2 Australian navy ships on goodwill visit to Philippines

A Philippine Navy band plays to welcome the Royal Australian Navy HMAS Adelaide, an amphibious assault ship and landing helicopter dock, as it docks in the South Harbor for a five-day port call, Tuesday, Oct. 10, 2017, in Manila, Philippines. The visThe Associated Press
A Philippine Navy band plays to welcome the Royal Australian Navy HMAS Adelaide, an amphibious assault ship and landing helicopter dock, as it docks in the South Harbor for a five-day port call, Tuesday, Oct. 10, 2017, in Manila, Philippines. The visit of the HMAS Adelaide, along with another Australian Navy ship, the HMAS Darwin, a guided missile frigate, is aimed at strengthening relations between the two navies as well as provide maritime security and stability in the region. (AP Photo/Bullit Marquez)

Two Australian navy vessels arrived in the Philippines on Tuesday for a goodwill visit as Australia seeks an increased security presence and greater influence in the region.

HMAS Adelaide, a landing helicopter dock, and HMAS Darwin, a guided missile frigate, docked at Manila's harbor. Philippine navy officials and Australia's ambassador to the Philippines, Amanda Gorley, welcomed the crew of the ships, which are part of the Australian defense force joint task group Indo-Pacific Endeavor 2017.

President Rodrigo Duterte later toured the Adelaide, thanking Gorely and its officers and crew for visiting Manila. He said it was crucial for Australia, the Philippines and other countries, including the United States and China, to jointly confront regional threats such as that posed by North Korea and its leader, Kim Jong Un.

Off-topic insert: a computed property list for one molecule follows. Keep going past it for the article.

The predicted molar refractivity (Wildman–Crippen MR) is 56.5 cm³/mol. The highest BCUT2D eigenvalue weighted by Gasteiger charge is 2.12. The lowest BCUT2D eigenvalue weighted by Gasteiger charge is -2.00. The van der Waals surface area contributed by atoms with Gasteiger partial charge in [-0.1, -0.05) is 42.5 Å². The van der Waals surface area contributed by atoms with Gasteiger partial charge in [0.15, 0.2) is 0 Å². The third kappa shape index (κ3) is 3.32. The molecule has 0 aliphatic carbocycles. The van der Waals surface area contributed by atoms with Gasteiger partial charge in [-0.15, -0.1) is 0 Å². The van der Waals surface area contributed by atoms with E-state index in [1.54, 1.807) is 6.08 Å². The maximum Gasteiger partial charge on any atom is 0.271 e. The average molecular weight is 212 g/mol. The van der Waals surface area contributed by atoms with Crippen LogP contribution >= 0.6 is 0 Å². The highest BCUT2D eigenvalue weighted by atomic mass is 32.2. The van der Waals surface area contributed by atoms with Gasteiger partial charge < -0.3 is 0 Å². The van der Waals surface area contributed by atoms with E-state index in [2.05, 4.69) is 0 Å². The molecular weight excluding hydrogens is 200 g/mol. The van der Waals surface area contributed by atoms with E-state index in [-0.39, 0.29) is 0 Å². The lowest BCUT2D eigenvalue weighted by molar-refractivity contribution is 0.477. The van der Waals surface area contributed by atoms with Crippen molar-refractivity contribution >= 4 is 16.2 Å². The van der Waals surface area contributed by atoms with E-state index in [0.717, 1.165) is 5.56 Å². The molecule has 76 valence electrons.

"I hope it would not deteriorate into something violent, but you can never know what's in the criminal mind," Duterte said. Governments should support each other "to show to this one guy that he has to stop threatening the world because he runs the risk of being destroyed first."

"China appears to be the only monkey wrench in the violent plans of Kim," Duterte said.

The Australian contingent head, Capt. Jonathan Earley, said before Duterte's visit that the aim of the ships' tour around the region "is to demonstrate Australian commitment to supporting regional security and regional stability." Earley said exercises planned with the Philippine military in Manila and in western Subic Bay will focus on humanitarian aid and disaster relief.

Gorley said the ship visit "is a symbol of the strong defense ties between Australia and the Philippines, which just get deeper and deeper." She said through the joint activities during the visit, the two countries can pursue their shared objective of ensuring maritime security and regional stability.

But Earley said freedom of navigation in the contested South China Sea — an issue that Australia does not takes sides in — is not a focus of the ships' deployment.

"Certainly what I can say is that we do have a strong interest in regional security and respect for international law, and that certainly includes the freedom of trade, and the ability to exercise freedom of navigation and overflight where required," he said.